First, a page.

A Medical Clinical Affairs White Paper | July 2021
Authors: Gopa B. Green MD, Graham Abra MD, and Brigitte Schiller MD FACP FASN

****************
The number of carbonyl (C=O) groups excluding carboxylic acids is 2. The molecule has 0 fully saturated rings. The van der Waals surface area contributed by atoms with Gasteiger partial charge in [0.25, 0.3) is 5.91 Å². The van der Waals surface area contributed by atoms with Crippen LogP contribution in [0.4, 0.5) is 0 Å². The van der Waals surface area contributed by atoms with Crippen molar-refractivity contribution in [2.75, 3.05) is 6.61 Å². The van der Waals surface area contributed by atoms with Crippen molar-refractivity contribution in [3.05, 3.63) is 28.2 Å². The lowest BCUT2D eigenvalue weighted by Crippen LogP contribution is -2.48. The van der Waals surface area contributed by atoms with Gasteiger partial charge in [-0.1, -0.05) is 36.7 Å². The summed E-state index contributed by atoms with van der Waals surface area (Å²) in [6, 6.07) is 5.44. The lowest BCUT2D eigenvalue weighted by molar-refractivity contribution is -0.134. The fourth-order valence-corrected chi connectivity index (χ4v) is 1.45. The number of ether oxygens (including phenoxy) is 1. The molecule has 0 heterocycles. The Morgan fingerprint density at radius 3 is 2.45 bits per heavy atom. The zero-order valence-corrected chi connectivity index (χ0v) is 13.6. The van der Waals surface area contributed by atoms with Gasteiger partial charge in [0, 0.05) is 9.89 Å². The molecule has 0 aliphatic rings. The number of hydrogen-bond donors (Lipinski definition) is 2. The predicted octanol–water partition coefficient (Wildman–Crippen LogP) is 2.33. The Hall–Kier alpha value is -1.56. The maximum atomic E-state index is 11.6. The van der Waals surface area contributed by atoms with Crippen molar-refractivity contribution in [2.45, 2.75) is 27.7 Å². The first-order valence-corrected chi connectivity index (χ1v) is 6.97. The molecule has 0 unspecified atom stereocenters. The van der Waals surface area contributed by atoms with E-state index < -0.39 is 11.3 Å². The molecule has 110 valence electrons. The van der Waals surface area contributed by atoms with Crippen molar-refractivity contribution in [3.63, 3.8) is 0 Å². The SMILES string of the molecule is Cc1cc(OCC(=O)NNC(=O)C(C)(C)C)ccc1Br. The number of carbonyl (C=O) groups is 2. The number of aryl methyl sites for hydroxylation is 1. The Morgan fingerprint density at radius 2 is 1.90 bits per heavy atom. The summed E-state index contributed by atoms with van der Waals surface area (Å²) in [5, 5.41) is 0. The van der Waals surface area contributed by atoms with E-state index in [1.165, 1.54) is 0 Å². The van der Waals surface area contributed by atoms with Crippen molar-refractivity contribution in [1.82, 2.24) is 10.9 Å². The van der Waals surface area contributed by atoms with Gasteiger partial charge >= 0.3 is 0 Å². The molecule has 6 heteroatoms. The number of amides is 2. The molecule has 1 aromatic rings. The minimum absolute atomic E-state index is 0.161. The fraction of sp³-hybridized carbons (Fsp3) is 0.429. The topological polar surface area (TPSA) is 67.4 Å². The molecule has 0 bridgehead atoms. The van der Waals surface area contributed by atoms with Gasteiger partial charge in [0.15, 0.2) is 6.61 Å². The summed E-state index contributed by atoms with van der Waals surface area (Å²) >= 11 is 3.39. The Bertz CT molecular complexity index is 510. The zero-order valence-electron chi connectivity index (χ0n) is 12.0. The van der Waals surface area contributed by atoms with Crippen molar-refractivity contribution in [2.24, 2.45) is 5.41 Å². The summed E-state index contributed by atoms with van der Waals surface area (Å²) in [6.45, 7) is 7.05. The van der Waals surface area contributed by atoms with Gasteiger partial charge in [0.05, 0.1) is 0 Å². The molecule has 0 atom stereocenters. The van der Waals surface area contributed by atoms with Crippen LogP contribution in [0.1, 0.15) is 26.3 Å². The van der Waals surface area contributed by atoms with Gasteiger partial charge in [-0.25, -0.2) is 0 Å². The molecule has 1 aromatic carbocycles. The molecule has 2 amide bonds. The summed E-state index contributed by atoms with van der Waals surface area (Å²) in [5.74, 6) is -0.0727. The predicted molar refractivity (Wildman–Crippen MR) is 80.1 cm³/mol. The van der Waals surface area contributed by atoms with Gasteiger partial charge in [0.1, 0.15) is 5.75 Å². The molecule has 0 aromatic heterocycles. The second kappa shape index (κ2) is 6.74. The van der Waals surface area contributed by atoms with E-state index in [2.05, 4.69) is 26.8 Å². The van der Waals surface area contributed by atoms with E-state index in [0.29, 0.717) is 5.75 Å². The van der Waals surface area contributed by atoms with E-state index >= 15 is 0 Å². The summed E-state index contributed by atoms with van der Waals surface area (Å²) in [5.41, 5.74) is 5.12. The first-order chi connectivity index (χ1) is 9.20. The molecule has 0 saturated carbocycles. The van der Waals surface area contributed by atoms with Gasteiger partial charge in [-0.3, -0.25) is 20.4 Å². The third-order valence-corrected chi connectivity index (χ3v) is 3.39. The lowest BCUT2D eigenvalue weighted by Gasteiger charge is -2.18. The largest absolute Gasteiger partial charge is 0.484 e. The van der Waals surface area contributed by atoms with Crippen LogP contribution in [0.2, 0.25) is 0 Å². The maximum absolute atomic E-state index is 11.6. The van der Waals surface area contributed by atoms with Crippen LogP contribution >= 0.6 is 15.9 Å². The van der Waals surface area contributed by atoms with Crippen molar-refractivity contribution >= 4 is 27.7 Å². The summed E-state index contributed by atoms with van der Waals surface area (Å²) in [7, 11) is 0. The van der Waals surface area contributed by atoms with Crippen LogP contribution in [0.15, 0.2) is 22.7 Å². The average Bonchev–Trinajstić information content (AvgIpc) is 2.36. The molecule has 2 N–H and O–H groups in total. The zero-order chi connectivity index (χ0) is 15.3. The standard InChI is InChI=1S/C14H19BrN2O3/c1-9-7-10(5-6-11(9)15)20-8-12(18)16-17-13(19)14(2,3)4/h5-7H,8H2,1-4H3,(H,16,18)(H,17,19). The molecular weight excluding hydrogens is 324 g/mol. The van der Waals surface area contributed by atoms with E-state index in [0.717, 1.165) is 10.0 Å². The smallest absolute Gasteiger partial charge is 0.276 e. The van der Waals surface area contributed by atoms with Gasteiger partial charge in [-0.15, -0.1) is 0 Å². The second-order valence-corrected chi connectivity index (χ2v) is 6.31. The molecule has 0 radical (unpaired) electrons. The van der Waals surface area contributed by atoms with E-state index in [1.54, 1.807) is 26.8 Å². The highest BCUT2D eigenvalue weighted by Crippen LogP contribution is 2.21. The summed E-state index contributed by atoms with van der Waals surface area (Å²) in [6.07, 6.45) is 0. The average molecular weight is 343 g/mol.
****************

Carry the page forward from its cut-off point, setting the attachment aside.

Home hemodialysis (HHD) has distinct clinical advantages and affords patients greater flexibility and control of their dialysis care. The prevalence of HHD in the United States is currently less than 2% of all patients undergoing maintenance dialysis for treatment of end-stage kidney disease (ESKD) which is significantly lower than other developed nations such as Australia and New Zealand where penetrance of HHD reaches up to 14%. Prior to the availability of federal coverage of dialysis costs, HHD was used much more commonly in the US. This allowed patients in desperate need of care to benefit from dialysis outside the hospital by outsourcing space and the actual performing of dialysis to patients and their families. In 1973, prior to the Medicare Act and the subsequent emergence of in-center hemodialysis, 40% of US patients were treated with HHD. In a canonical Satellite Healthcare reference, > 90% of nephrology professionals chose a home modality as their own personal preference for renal replacement therapy if they developed hypothetical kidney failure. Of these, nearly half chose HHD.